This week we explored China’s education policy in relation to its education policy for minority groups. We chose the article “Exclusionary Policies and Practices in Chinese Minority Education: The Case of Tibetan Education” by Bonnie Johnson and Nalini Chhetri of Pennsylvania State University.
– What kind of model:
*Nationalist-Cultural Model: Preservation of national cultural heritage; Education as infrastructure of solidifying common national-cultural identity; Collectivist; Extensive state intervention; Collective identity interests take precedence over individual rights
*Nationalist concept of culture
– What patterns we see:
* All about the patterns: they want to transmit a SINGLE, fluid culture, which means they need one cultural system to transmit
* Try to “pacify” minorities but they are still only a small part of what actually goes on
* Educational curriculum is set in stone for all of China
* Separate but distinct bilingual policies
* Chinese is used for all official and judicial purposes
– What are the contradictions:
* The educational system really makes exclusion a frightening reality. It is especially difficult for a linguistically- minority student to advance through the system.
* Provides mass education for nine years of schooling–however government’s
ability to provide mass education is limited by both economic and societal influences.
Economically, the task of building over one million schools (the number required to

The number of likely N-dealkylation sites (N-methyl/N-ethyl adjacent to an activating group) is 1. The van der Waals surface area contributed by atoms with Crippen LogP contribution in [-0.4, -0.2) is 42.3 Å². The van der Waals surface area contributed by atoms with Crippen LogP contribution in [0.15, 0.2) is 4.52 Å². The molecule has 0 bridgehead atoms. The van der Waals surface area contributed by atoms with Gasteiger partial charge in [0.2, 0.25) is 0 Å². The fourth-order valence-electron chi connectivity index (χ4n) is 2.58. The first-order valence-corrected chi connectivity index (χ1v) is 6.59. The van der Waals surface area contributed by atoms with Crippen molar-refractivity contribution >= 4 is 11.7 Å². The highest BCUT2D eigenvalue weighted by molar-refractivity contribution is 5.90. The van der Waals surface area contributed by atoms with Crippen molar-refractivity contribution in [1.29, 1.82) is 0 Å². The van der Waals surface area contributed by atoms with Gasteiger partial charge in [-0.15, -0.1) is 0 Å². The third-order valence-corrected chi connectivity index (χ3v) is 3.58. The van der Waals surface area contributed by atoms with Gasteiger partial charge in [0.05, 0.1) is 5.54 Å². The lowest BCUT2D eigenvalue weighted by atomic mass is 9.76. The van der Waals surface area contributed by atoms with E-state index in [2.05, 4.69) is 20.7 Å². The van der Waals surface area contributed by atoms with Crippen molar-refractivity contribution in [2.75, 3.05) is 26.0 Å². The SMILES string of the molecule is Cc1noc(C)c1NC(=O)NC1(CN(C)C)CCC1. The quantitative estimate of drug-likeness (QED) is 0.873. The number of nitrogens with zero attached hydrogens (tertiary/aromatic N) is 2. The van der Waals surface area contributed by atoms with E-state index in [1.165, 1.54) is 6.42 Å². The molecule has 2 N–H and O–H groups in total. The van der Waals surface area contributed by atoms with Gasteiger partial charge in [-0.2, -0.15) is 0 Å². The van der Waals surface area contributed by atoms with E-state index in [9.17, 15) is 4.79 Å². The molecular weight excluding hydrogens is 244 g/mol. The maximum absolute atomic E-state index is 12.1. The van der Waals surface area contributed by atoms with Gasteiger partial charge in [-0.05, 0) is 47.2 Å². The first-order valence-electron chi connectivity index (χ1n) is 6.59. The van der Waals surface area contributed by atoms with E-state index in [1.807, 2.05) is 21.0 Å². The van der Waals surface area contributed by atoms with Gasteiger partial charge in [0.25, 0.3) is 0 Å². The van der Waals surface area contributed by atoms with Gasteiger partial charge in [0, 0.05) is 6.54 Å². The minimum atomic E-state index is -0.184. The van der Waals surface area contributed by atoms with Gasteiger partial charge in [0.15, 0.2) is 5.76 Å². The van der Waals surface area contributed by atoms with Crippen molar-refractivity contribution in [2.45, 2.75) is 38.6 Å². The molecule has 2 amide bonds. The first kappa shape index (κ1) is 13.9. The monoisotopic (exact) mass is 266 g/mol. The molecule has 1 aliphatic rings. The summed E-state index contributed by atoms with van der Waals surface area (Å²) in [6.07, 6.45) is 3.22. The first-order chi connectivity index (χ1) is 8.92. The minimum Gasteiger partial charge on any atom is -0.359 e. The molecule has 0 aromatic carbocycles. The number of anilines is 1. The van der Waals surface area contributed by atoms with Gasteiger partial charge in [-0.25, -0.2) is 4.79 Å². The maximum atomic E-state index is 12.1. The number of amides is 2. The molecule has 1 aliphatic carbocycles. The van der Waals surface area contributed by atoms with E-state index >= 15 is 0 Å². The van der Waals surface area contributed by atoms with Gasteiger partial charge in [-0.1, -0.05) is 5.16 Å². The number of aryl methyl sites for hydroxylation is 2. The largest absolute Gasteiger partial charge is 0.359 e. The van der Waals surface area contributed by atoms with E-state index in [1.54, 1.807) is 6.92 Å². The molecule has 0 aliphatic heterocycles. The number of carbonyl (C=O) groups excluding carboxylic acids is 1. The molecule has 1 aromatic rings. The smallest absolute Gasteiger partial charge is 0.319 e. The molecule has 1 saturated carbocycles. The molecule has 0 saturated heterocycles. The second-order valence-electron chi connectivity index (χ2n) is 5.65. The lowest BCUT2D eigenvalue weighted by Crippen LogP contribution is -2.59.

implement this objective) is a strain on the limited resources of the government.
* Of the Tibetan children who enroll in elementary school, less than 10 percent will go on to junior high school. There is a second examination after Junior High School/ Middle School
to advance to high school, which is even more competitive than the first. Likewise a
third and final examination, called the “National Examination” is required to gain
admission to university.
* Chinese families have a ‘one child’ policy–but minority families are permitted to have more than one child, and are sometimes exempted from paying taxes to the central government.
– What is missing:
* Prior to 1951, Tibet had its own traditional form of education–monastic education.
Need some way to get back to that.
* Lack of Tibetan universities.
* Way to incorporate Tibetan students.
– What are consistent features:
*Goal of universal primary education
*Achievement measured by examination
*Uniform curriculum with nationalist message
*Teaching styles that emphasize authority of the teacher
*Demands for greater amount of recitation and memorization
– Our recommendations:
*Bolster higher education opportunities in Tibetan and support for Tibetan universities
*Tibetans should have a voice in the creation of this policy — bring in traditions from monastic education